Denver Metro Investing

9 Replies

Hi All,

This is my first official post.  I've been researching & learning amazing things on BP. <3 The podcast. Thank you so much to everyone that gives back the wisdom that you've been imparted with. I would love to give back by offering insight in to the automotive service industry.  I was a Volkswagen/Audi technician for ten years. I would be pleased to answer your VW or Audi questions in a PM.   

I am looking to invest locally in the Denver metro area, specifically for a rental property with good cash flow in the low 100k's. The market is so hot as you probably know that all deals are being sold @ or over listing price. I have put in two offers on two different condos in the last two weeks, lost both deals.  I even offered 5k over asking price on one of them. 

I would love some expert advice on how to secure my first deal in this hot market.  I also may be in the market for a local real estate agent who's familiar with rentals & the Denver market.

Thx!

Hello@Jared Chipkin ,

I see you are already feeling the purchasing pain in Denver.  The key is patience.  Deals are out there, but they are very difficult to find.  Your price point is VERY hot right now.  In fact, KUNC had a story this morning on the housing market up in Northern Colorado.  Can you believe that in Ft Collins, Greeley, Loveland and Windsor, you apparently cannot touch a house (according to the story ) for less than $250?  

That said, if you can get something purchased, you'll definitely be able to get it rented.  Be careful not to join the bidding frenzy that can/will result when the listing agent contacts you for your Highest and Best.  I usually write my offer that way the first time, so I just tell them they already have it.

Also, be prepared - at your price point, you'll have quite a bit of rehab.  I'm working a deal now that has the purchase point below $150, but will require about $50 of rehab as well.  

My last deal took me about 6 months to find.  While I hated not having my money working, it was better than throwing it away on a bad purchase price.  At some point, we're due for a correction.  This rocket can't continue, can it?

I've put offers in $21k & $27k over in the past few weeks and didn't get the property for my client. That is in the $500k range. 

We are hitting the summer season where buyers will be out in FULL force, so competition is going to get worse with no relief on the horizon for more supply. 

I would check for FSBOs on craigslist and wherever you can find them. However the ones I have seen have been overpriced.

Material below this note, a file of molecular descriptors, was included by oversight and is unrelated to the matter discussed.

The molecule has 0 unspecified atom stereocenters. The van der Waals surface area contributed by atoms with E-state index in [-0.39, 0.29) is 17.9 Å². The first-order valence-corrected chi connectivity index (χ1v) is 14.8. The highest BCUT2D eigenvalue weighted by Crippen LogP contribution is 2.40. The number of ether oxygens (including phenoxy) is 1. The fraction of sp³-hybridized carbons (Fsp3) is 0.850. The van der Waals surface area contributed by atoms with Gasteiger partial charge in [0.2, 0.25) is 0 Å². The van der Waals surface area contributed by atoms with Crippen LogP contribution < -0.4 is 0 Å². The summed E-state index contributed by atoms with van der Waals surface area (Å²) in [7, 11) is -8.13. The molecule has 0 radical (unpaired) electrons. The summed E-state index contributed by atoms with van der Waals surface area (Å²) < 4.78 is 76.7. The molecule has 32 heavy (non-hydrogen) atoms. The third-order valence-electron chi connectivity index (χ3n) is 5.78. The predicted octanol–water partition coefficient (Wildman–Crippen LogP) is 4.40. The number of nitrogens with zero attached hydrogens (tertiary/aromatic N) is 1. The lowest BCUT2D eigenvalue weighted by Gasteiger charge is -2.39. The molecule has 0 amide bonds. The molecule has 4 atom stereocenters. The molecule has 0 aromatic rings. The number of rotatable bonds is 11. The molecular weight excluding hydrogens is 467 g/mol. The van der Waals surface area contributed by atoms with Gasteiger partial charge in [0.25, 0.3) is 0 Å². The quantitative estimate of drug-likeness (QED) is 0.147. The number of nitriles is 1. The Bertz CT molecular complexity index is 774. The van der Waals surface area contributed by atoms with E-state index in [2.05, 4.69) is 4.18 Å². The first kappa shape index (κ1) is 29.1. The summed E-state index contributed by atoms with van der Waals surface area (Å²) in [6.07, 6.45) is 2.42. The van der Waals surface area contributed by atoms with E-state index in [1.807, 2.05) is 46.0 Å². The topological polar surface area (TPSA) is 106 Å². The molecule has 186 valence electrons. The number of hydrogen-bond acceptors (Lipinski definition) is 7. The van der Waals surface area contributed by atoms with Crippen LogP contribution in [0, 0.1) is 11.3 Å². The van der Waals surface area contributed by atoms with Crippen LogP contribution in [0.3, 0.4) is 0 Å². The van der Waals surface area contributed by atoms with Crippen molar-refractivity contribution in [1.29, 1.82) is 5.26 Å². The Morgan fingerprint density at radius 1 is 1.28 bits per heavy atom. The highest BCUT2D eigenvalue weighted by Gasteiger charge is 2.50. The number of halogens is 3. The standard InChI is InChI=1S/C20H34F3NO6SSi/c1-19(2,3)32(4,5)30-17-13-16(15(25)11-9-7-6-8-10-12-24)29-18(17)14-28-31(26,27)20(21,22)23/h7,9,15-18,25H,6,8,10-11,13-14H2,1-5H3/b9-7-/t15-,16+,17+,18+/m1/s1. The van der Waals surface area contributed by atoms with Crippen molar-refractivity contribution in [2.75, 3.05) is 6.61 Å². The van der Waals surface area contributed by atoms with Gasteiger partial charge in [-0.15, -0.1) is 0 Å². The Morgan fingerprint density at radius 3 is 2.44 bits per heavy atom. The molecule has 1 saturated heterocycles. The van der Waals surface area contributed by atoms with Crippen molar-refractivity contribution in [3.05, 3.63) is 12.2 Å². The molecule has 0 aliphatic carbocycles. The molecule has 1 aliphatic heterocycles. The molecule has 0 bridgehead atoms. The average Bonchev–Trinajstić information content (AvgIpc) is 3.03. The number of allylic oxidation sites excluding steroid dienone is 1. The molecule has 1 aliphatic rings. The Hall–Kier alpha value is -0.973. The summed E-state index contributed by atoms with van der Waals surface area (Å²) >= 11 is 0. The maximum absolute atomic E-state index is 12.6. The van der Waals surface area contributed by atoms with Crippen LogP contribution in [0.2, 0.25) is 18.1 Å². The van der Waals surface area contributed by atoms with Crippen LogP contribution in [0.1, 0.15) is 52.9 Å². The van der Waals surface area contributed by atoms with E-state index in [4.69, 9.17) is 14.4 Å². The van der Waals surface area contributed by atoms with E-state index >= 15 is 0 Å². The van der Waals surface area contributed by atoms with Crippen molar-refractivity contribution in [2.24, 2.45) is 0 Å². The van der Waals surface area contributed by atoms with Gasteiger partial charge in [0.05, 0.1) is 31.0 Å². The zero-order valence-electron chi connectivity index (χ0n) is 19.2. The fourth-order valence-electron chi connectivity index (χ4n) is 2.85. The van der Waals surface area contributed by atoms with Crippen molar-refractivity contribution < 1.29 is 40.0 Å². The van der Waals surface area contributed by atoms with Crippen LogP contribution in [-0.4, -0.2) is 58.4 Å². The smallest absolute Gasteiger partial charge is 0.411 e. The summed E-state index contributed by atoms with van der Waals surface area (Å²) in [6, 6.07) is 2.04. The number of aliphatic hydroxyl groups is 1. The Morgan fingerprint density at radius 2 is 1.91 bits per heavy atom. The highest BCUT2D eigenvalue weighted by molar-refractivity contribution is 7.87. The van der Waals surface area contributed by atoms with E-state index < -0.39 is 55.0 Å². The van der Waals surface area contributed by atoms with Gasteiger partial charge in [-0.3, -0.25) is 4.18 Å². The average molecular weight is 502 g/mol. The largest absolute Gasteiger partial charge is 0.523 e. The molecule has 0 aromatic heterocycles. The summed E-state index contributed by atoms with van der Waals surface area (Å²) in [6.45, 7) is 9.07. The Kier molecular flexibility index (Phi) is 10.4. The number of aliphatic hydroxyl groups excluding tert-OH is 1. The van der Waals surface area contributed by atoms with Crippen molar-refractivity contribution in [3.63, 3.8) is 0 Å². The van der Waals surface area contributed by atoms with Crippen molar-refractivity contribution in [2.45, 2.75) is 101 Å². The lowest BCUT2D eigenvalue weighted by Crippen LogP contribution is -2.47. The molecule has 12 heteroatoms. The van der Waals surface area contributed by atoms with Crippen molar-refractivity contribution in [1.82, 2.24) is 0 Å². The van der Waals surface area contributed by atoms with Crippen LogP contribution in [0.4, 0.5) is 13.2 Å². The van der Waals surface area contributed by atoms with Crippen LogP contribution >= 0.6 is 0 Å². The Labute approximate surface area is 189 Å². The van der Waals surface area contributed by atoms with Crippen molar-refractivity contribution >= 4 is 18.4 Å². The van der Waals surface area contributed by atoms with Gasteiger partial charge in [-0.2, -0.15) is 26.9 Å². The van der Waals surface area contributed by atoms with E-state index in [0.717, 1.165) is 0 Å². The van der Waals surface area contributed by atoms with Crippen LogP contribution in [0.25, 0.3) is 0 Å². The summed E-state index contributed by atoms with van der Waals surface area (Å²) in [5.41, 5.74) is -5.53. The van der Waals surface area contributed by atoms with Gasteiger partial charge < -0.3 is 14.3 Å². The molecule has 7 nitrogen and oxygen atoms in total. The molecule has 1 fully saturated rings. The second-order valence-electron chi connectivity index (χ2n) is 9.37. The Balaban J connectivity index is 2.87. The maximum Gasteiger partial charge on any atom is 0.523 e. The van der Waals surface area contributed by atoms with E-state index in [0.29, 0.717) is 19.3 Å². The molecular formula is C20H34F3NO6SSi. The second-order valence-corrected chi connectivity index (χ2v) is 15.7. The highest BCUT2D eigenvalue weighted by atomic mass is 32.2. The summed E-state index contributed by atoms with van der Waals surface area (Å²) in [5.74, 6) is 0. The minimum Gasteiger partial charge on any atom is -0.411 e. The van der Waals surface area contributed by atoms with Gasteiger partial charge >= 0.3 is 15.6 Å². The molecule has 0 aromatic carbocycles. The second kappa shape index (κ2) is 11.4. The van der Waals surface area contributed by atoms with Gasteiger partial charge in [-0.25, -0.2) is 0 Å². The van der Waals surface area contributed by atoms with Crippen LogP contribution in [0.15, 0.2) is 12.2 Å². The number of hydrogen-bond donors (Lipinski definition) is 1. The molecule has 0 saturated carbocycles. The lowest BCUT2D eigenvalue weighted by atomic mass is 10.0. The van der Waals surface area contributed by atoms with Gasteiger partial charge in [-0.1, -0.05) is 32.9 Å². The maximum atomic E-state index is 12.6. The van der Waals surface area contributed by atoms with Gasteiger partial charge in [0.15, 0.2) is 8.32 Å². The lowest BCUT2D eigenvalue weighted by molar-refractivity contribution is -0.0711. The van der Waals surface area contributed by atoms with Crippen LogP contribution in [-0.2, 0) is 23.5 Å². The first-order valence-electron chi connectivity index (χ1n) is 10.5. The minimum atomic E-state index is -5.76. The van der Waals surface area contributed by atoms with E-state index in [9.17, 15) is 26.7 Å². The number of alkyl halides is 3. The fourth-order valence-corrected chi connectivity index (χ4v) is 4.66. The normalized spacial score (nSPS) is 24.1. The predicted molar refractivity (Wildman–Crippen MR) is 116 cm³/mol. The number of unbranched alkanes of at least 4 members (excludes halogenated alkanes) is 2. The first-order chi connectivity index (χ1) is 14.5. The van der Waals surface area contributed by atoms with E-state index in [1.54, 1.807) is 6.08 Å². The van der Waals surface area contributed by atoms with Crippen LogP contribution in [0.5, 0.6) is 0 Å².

What are you thoughts on Colorado Springs? I'm working with 1 investor & one retail buyer down there in that price range. 

@Jared Chipkin

There are some local agents on here that could probably give you some advice or at least could possibly point you to someone who has the time.  I work for @Micki M. and she may be able to give you some insight.  Hard part about buying the properties right now is that cash always wins.  I've met multiple people who were trying to buy their primary residences and got beaten out multiple times due to full cash offers.  Did you ever consider going the house hacking route?  It could open up some new options for you.

Dan Mackin, Real Estate Agent in CO (#FA.100056958)
720-971-7139

@Jared Chipkin

A couple of things in response to this.  First of all, I recommend extreme caution when considering investing in condos.  Condo construction has been stifled due to some laws and aggressive law firms that are (in my personal opinion) very trigger happy suing builders for defects.  This has resulted in a long term shortage of condos in Denver, relative to similar markets around the country.  These laws are likely to be relaxed soon, and I'd expect a flood of newer, better condos to come on the market over the next 5-10 years.  Because I expect this to occur, I do not even consider investing in condos, as I don't want my purchase to be competing with newer, bigger, and better condos for market share in the next few years.

As far as purchasing properties in the low $100s, I recently purchased a duplex in the Clayton Neighborhood a few months ago.  I outlined how I did that here - I hope that provides some value to you as you define your search parameters and strategy.

The key for me was that as an owner occupier, I was looking at multifamilies that other homeowners weren't interested in, and I bought a property under HomePath's first look program where Fannie Mae only allowed people who intended to LIVE in the property to offer on it for the first 30 days.  This combination shielded me from competition from both homeowners and investors, and I think allowed me to get a great deal.

Id rather be selling then buying in Denver right now and i am. I have not found any deals on the MLS for rental in quite some time. The numbers simply don't make sense. I just saw a wholesale property in the Barnum neighborhood 2/1 800 sq ft that needed quite a bit of work. They were asking 160k. On a great day, that property will rent for 1100. I sold a similar property over there a few months back. 15k over asking in 3 hours. Inside was okay but rental quality, no garage, terrible yard. I'd rather not compete with those buyers.

My recommendation to investors in Denver is wait for the Price to rent ration to improve before investing in this market. Most rental purchases will be speculative. I doubt the MLS will give you many solid buys. off-market deals may still find some properties that cashflow.

Originally posted by @Linda Weygant :

Hello@Jared Chipkin ,